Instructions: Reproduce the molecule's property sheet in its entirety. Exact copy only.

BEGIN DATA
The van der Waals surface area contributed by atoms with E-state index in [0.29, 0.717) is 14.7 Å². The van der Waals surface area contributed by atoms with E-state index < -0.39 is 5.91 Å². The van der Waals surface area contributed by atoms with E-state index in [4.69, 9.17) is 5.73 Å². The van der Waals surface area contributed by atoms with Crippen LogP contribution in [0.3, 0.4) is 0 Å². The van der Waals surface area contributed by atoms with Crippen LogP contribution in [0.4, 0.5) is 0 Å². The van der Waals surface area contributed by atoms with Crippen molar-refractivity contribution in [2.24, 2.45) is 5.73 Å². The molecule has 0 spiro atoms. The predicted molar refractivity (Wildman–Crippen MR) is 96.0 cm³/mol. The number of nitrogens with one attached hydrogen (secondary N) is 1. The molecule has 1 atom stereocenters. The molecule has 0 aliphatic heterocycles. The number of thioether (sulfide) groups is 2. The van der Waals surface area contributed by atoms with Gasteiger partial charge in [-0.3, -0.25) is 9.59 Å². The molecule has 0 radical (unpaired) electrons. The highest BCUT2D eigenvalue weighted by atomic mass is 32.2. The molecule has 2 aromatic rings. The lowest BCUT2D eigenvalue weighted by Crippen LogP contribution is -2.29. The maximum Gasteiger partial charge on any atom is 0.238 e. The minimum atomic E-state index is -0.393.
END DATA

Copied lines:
The van der Waals surface area contributed by atoms with E-state index in [0.29, 0.717) is 14.7 Å². The van der Waals surface area contributed by atoms with E-state index < -0.39 is 5.91 Å². The van der Waals surface area contributed by atoms with E-state index in [4.69, 9.17) is 5.73 Å². The van der Waals surface area contributed by atoms with Crippen LogP contribution in [0.3, 0.4) is 0 Å². The van der Waals surface area contributed by atoms with Crippen LogP contribution in [0.4, 0.5) is 0 Å². The van der Waals surface area contributed by atoms with Crippen molar-refractivity contribution in [2.24, 2.45) is 5.73 Å². The molecule has 0 spiro atoms. The predicted molar refractivity (Wildman–Crippen MR) is 96.0 cm³/mol. The number of nitrogens with one attached hydrogen (secondary N) is 1. The molecule has 1 atom stereocenters. The molecule has 0 aliphatic heterocycles. The number of thioether (sulfide) groups is 2. The van der Waals surface area contributed by atoms with Gasteiger partial charge in [-0.3, -0.25) is 9.59 Å². The molecule has 0 radical (unpaired) electrons. The highest BCUT2D eigenvalue weighted by atomic mass is 32.2. The molecule has 2 aromatic rings. The lowest BCUT2D eigenvalue weighted by Crippen LogP contribution is -2.29. The maximum Gasteiger partial charge on any atom is 0.238 e. The minimum atomic E-state index is -0.393.